Zim records spikes in child, teenage pregnancies

The survey was conducted by the Health and Child Care ministry in partnership with Unicef and Unesco.

A GOVERNMENT survey on teen pregnancies has revealed that the economic meltdown has triggered a sharp increase in child and teenage pregnancies countrywide.

The survey was conducted by the Health and Child Care ministry in partnership with Unicef and Unesco.

“The prevalence of pregnancy differed significantly between the two age groups, with older adolescents (15 to 19-year-olds) being 71,2 times more likely to be pregnant than very young adolescents (10 to 14-year-olds),” the report read.

 “The prevailing economic recession which led to poverty, unemployment, depletion of family savings, falling prices of their agricultural produce and migration of parents and caregivers has been cited as key drivers of adolescent pregnancy.”

The report said parental migration was undermining family structures, leaving children alone or under the care of de facto caregivers thereby increasing children’s vulnerability to risky sexual behaviour and abuse.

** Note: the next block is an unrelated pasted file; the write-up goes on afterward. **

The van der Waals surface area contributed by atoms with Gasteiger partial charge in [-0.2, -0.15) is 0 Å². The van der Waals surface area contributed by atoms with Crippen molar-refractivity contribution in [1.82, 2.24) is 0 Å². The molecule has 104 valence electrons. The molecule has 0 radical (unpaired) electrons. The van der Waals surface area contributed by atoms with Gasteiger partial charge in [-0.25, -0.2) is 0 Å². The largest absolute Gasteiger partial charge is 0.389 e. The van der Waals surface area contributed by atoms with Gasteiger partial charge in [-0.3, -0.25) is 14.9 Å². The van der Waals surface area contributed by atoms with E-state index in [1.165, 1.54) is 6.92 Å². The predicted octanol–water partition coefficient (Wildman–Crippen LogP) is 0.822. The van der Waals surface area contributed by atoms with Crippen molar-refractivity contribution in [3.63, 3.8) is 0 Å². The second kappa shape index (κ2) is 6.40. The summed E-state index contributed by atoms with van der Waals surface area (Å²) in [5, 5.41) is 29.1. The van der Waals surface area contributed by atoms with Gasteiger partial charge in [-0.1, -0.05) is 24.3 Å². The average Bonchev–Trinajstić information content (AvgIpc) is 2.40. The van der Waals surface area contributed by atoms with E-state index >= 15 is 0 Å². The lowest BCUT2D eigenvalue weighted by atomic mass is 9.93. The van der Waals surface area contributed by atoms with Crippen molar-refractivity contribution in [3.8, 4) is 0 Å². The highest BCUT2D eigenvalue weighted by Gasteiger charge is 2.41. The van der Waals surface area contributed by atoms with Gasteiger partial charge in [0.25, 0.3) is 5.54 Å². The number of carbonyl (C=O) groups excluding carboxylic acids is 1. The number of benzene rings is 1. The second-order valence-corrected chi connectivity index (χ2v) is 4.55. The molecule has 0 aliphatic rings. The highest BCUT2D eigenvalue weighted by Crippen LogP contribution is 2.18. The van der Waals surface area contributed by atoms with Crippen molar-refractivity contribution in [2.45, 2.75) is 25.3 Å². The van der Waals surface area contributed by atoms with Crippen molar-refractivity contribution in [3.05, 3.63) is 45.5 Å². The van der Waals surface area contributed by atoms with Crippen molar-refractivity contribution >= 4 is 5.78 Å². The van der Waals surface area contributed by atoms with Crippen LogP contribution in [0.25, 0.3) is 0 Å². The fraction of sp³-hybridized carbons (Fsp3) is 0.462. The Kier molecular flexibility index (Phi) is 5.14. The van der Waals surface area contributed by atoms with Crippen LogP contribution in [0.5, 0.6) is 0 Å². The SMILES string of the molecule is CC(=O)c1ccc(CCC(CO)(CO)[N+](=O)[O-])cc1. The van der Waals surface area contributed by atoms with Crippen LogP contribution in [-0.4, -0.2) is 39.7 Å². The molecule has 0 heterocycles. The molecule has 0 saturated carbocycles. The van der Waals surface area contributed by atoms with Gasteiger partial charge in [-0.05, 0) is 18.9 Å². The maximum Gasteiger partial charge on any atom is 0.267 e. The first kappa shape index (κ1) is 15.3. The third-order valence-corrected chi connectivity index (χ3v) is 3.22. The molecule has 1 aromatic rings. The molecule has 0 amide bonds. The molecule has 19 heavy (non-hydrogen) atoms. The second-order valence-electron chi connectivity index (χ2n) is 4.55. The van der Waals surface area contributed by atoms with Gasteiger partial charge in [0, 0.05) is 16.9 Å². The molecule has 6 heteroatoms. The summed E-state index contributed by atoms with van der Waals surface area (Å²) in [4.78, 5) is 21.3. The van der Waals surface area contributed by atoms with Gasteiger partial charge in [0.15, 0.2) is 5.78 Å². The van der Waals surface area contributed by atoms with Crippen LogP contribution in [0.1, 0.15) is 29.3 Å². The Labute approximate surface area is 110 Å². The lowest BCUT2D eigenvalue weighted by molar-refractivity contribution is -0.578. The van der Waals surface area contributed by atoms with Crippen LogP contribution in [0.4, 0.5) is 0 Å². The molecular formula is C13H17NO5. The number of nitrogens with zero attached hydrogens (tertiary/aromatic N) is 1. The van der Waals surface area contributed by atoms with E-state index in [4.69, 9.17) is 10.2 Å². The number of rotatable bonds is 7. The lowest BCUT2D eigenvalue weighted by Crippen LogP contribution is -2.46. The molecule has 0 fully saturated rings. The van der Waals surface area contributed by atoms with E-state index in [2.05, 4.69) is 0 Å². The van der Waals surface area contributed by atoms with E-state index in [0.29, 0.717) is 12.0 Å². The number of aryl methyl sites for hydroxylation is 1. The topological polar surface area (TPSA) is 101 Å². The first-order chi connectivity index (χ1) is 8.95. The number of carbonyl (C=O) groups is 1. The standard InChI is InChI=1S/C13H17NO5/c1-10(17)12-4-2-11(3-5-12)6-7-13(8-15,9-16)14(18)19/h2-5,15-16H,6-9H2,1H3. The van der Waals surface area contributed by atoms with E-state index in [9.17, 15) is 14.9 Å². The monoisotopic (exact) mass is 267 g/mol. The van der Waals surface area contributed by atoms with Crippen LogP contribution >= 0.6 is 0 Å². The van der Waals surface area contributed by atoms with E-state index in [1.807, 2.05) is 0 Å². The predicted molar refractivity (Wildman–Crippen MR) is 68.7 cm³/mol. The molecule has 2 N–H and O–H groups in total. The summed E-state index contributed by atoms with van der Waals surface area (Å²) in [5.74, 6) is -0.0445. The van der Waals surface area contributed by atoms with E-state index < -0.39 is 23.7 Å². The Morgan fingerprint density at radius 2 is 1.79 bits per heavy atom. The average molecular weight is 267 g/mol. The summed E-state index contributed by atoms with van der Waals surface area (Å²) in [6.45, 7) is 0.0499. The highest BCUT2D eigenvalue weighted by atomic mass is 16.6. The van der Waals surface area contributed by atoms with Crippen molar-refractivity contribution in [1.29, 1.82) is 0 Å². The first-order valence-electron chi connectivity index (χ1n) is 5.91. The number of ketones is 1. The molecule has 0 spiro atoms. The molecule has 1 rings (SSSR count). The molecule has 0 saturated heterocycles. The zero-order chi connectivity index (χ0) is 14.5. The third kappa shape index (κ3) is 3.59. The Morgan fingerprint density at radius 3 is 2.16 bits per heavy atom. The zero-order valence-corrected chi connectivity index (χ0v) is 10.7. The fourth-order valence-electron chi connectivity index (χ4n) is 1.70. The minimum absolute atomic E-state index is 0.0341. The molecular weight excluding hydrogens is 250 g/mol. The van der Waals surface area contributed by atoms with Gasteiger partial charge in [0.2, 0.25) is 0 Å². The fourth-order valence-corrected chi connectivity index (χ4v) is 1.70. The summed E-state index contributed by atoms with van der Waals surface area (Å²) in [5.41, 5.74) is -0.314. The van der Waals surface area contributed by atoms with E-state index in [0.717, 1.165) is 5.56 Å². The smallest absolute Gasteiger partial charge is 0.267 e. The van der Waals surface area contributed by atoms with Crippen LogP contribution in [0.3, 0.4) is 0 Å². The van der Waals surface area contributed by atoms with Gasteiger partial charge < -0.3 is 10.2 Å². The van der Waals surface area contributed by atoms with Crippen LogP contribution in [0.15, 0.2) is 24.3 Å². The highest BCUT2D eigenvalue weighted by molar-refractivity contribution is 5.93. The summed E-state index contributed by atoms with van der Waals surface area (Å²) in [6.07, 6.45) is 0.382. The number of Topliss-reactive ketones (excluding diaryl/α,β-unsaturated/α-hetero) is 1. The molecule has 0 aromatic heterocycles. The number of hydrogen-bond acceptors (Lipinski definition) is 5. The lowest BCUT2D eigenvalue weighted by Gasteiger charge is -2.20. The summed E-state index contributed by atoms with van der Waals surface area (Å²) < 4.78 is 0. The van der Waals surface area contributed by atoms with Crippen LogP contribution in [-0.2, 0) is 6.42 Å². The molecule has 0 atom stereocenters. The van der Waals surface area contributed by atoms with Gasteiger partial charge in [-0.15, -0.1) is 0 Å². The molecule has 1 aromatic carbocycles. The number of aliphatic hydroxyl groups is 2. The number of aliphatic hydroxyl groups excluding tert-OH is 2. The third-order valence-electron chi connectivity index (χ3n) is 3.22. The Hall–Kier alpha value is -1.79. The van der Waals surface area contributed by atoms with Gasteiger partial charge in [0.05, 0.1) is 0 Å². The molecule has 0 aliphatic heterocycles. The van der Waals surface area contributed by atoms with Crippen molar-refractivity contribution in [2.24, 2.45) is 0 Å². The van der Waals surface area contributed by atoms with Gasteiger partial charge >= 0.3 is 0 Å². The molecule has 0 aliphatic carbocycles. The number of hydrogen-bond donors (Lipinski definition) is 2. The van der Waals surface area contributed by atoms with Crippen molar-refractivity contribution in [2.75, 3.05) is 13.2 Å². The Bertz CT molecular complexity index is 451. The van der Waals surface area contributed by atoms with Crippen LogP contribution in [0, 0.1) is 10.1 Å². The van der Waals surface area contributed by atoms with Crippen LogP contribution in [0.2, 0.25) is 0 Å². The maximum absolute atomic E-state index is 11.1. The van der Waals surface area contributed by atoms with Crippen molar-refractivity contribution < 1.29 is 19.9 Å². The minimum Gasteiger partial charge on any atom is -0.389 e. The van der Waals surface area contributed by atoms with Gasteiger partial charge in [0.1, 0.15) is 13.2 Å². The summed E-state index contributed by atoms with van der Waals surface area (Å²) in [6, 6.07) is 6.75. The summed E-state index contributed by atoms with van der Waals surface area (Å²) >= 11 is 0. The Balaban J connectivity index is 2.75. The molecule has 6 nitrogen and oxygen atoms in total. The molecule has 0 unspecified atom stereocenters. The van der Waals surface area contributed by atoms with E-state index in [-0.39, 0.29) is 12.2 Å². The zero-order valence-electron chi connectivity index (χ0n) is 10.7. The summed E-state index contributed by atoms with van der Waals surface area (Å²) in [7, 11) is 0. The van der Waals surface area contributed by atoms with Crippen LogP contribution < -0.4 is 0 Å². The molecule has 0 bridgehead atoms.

“Lack of parental care and supervision because of parents/caregivers’ long working hours and prolonged absence from home has fuelled adolescent pregnancies through consensual sex, transactional sex and sexual abuse,” the report added.

“The economic decline has also resulted in the need for children to supplement their parents or caregivers’ incomes as adolescents have been driven into artisanal gold panning, vending, or working as housemaids which has increased their vulnerability to early engagement in risky sexual behaviour, drug and substance abuse and dropping out of school, among other social ills.”

“Early exposure to pornographic and sexually-oriented materials through increased and unrestricted access to cellphones is an emerging key driver of adolescent pregnancy.”

The report said drug and illegal substance abuse also exposed teenagers to risky sexual behaviours.

“Drug and substance use was noted to be affecting adolescents and young people regardless of age, gender and location. Parties such as the vuzu or school-leavers’ parties came out strongly as high-risk events where adolescents were consciously or unconsciously initiated on drugs.”

Early this year, a child rights group, Zvandiri, revealed that 95% of teenage pregnancies were unintended and attributed to poverty, with the Family Aids Caring Trust claiming that Zimbabwe witnessed another surge in child pregnancies between 2021 and 2022.

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